Illustration for article titled Justin Timberlakes Restaurant Was Closed By a Literal River of Poop

No. You can't make me make a Cry Me a River pun here. I'm not going to stoop to that level.

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So, back in 2013, Justin Timberlake's New York restaurant Destino was abruptly forced to close despite doing pretty good business and featuring a regular roster of celebrity clientele since it opened in 2006. Originally, this was claimed to be due to "flood problems," which is technically not a lie, as we just found out today that the reason it closed was that the premises were inundated in a literal flood of human waste, twice. I hope in the process no celebrities ruined their Suits & Ties — NO, STOP IT.

In July 2013, plumbing pipes above the restaurant (pipes which were actually illegal and allegedly the insurance company's responsibility) burst and covered the walls and entire restaurant in what can only be described as a localized doody hurricane. That would be bad enough, but a lawsuit filed against the insurance company by Timberlake and his partners alleges that the company then rushed Destino to re-open in November of that same year, before they were ready. The end result was the same as the first: a pipe in the basement again ruptured, spilling something unspeakable all over the restaurant's main food storage area. Man, that insurance company really seemed to have Tunnel Vision about the re-opening — FUCK GODDAMIT WHAT'S WRONG WITH ME.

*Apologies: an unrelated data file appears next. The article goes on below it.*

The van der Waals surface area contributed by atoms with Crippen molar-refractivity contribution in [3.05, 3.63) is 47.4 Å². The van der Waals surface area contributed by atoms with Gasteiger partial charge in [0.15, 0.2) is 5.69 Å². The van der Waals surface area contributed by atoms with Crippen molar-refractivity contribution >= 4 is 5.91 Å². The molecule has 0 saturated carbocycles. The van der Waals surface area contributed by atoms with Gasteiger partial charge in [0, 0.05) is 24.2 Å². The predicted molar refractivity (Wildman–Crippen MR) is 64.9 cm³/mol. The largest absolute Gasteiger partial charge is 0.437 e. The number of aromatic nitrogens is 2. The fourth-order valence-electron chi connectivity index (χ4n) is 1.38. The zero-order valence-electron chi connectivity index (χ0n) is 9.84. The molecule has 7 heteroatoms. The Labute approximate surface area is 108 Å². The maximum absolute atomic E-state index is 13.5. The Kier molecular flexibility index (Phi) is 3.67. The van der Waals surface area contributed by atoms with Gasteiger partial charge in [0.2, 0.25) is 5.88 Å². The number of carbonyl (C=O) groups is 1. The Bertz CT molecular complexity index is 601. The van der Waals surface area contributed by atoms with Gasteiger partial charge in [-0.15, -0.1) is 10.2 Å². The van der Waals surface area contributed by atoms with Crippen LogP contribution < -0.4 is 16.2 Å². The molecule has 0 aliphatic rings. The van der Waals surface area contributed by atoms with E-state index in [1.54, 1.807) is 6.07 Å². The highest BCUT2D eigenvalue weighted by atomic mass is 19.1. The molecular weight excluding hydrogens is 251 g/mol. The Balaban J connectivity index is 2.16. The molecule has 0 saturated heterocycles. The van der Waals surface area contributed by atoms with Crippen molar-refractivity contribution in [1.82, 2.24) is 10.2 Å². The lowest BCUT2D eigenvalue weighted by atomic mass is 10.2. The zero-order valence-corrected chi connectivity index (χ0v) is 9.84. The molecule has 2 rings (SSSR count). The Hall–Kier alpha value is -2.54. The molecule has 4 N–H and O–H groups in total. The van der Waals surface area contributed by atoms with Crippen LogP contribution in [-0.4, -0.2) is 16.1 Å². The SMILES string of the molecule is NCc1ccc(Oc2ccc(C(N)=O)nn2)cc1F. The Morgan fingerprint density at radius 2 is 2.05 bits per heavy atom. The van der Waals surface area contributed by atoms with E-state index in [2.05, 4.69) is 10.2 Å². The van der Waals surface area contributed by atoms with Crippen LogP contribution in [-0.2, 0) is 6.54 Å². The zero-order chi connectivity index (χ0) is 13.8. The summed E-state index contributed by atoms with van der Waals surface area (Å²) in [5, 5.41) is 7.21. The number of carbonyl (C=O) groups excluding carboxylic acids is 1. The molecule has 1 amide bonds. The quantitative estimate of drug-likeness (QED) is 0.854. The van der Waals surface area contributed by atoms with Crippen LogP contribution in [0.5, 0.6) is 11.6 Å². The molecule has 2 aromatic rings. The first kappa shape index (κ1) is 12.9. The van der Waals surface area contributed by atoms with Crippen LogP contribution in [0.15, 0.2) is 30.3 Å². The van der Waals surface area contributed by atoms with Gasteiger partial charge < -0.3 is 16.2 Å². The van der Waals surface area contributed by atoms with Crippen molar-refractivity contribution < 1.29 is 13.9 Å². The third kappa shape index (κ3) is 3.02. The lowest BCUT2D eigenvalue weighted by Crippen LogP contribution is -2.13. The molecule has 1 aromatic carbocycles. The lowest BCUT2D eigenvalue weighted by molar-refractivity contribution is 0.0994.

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You could probably come back from one poop-related restaurant disaster, if you're incredibly lucky. Two, though, is just a bridge too far. Regardless, it definitely looks like that sewage really Went Around AND Came Around — OH THE HELL WITH IT I GIVE UP.

Image via Getty.

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DISCUSSION

Why do famous people just randomly start restaurants? I mean, like, even if this hadn't ended in pooptastrophe, did Justin Timberlake think he had some special concept for a restaurant that was new and interesting? Aren't there already, like, a lot of restaurants? (Ones without illegal poop aqueducts flowing through their ceilings?) He's not a chef (and clearly not a plumbing inspector), what made him think this was a thing that the world needed?